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Protecting Our Babies From Toxic Chemicals

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Recent media attention concerning chemicals in baby products has caused much concern and alarm. The No More Toxic Tub report from the Campaign for Safe Cosmetics, a non-profit agency whose goal is to bring attention to harmful chemicals in our skin care products, informs us that many of the baby products that we know, love, and have used for many years contain cancer-causing (carcinogenic) chemicals, specifically, 1,4-dioxane and formaldehyde. In addition to these two harmful chemicals, parents have to worry about the presence of phthalates and parabens in their personal care products as well as their baby's.

These chemicals are not federally regulated here in the United States, but have been banned in other countries. 1,4-dioxane has been banned in Europe and formaldehyde is banned in Japan and Sweden. The U.S. and Europe have banned three phthalates (DEHP, DBP, and BBP) from children's toys.

1,4-dioxane is not a product added intentionally, but instead is considered a contaminant and therefore is not required to be listed on product labels. This chemical is used as a foaming agent and found in many of the products that we use today, such as shampoos, liquid soaps, deodorants, laundry detergents, toothpastes and much more. 1,4-dioxane is readily absorbed into the bloodstream potentially causing damage to the central nervous system, liver, kidneys and may even result in death.
Formaldehyde exposure occurs everyday in the air that we breath and from some of the foods that we eat. Formaldehyde is a gas which can cause throat, nose, skin, and eye irritation. Exposure can cause coughing, wheezing, watery eyes, itching, and skin irritations. Formaldehyde exposure has been linked to allergies and asthma in children. The U.S. Environmental Protection Agency classifies formaldehyde as a carcinogen and high levels of this chemical have been linked to the development of nose, lung and brain cancer as well as leukemia.
Phthalates are another man-made chemical found in many of our personal care products. Phthalates are used to make plastics flexible and used in many fragrance oils to help prolong the fragrance's scent. A study conducted by the American Academy of Pediatrics concluded that many young infants are frequently exposed to phthalates in common baby lotions, powders, and shampoos thereby making them more vulnerable to the developmental and reproductive adverse effects of these chemicals. Phthalates have been linked to hormonal changes, birth defects, reproductive abnormalities in baby boys (i.e. low sperm count, testicular cancer, deformities of the penis), and damage to the liver, kidneys, and lungs.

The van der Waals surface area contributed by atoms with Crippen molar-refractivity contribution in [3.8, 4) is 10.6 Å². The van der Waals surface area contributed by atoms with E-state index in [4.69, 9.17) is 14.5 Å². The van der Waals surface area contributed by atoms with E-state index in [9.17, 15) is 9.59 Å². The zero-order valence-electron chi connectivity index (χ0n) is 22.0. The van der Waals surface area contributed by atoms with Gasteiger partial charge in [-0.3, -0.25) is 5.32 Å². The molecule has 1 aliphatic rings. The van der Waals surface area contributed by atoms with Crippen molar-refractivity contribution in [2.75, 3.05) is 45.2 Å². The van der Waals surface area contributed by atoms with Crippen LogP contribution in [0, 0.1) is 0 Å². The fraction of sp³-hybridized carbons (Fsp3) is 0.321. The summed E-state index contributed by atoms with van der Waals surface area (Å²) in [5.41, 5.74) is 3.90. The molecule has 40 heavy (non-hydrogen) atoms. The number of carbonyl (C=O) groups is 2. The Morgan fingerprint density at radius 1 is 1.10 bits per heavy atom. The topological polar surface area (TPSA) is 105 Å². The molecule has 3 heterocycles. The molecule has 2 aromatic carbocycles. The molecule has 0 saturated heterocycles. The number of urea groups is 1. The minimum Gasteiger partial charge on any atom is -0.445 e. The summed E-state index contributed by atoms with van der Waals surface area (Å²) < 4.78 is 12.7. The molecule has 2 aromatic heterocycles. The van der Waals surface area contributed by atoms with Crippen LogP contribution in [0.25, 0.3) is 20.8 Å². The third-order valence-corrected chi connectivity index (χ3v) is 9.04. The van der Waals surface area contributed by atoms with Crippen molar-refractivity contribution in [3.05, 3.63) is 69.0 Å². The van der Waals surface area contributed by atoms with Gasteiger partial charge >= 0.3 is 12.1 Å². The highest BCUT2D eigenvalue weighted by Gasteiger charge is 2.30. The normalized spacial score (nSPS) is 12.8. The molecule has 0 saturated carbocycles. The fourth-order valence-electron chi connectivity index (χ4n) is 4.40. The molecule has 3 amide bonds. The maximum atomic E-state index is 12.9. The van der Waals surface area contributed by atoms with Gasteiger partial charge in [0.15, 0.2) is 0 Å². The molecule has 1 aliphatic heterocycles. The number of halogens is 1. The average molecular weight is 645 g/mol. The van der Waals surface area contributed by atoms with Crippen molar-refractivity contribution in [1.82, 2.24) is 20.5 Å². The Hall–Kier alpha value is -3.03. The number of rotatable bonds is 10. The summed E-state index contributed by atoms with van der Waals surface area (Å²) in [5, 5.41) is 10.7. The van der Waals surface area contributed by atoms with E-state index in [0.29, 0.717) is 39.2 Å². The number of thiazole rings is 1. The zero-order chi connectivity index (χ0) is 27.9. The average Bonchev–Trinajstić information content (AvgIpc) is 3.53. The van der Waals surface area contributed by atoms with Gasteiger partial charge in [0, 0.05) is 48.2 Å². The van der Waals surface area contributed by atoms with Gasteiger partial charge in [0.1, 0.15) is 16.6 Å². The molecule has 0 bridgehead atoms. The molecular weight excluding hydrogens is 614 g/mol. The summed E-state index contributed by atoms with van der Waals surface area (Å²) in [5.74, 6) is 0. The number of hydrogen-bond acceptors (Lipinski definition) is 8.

Parabens are used as a preservative in many cosmetics, foods and pharmaceutical products. Parabens can mimic the hormone estrogen and when absorbed through the skin, parabens have been linked to breast cancer and male reproductive abnormalities.
Even natural and organic products have been shown to contain these worrisome chemicals. How can you tell if your products contain harmful ingredients? Read the label (find out what to look for here). Be sure to
visit the Skin Deep database to find out the safety rating of your products.
Manufacturers of these baby products argue that their product only contains a small amount of these chemicals and are below acceptable levels. Sure, they may be "below acceptable levels", but isn't it possible that repeated exposure over a life-time can increase the risk for cancer? And is it worth the risk? Here are some sad cancer statistics:

  • Cancer is the leading cause of death by disease in children between the ages of 1 and 15.
  • Cancer kills more children than any other disease.
  • The median age for a child with cancer is 6 years old.   

Maybe, just maybe, we can help reduce these sad and shocking numbers by becoming more informed and making better choices in the products that we use, the food that we eat and the water that we drink. Hopefully, our choices will influence manufacturers to produce products that are safe, non-toxic and healthier for our families.



American Academy of Pediatrics
Campaign for Safe Cosmetics
Environmental Protection Agency
Environmental Working Group
National Cancer Institute. Snapshot of Pediatric Cancers
Northern Nevada Children's Cancer Foundation
Organic Consumers Association

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